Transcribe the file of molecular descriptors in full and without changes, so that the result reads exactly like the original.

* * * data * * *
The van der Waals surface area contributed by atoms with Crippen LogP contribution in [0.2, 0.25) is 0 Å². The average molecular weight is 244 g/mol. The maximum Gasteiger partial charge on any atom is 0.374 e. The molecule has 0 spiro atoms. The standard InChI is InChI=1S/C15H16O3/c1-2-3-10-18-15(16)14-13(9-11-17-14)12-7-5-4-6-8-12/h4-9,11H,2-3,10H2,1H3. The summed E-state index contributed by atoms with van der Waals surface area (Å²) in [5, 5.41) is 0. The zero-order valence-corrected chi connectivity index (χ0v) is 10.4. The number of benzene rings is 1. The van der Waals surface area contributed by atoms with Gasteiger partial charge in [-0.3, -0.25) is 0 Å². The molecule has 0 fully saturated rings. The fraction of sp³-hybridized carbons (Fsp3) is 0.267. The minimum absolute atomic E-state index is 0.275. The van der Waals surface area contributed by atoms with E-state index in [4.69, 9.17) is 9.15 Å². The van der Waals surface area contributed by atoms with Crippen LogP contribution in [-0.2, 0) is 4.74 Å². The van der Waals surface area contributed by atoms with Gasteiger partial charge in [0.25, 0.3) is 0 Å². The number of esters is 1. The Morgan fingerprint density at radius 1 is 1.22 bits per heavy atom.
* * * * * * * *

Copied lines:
The van der Waals surface area contributed by atoms with Crippen LogP contribution in [0.2, 0.25) is 0 Å². The average molecular weight is 244 g/mol. The maximum Gasteiger partial charge on any atom is 0.374 e. The molecule has 0 spiro atoms. The standard InChI is InChI=1S/C15H16O3/c1-2-3-10-18-15(16)14-13(9-11-17-14)12-7-5-4-6-8-12/h4-9,11H,2-3,10H2,1H3. The summed E-state index contributed by atoms with van der Waals surface area (Å²) in [5, 5.41) is 0. The zero-order valence-corrected chi connectivity index (χ0v) is 10.4. The number of benzene rings is 1. The van der Waals surface area contributed by atoms with Gasteiger partial charge in [-0.3, -0.25) is 0 Å². The molecule has 0 fully saturated rings. The fraction of sp³-hybridized carbons (Fsp3) is 0.267. The minimum absolute atomic E-state index is 0.275. The van der Waals surface area contributed by atoms with E-state index in [4.69, 9.17) is 9.15 Å². The van der Waals surface area contributed by atoms with Crippen LogP contribution in [-0.2, 0) is 4.74 Å². The van der Waals surface area contributed by atoms with Gasteiger partial charge in [0.25, 0.3) is 0 Å². The number of esters is 1. The Morgan fingerprint density at radius 1 is 1.22 bits per heavy atom.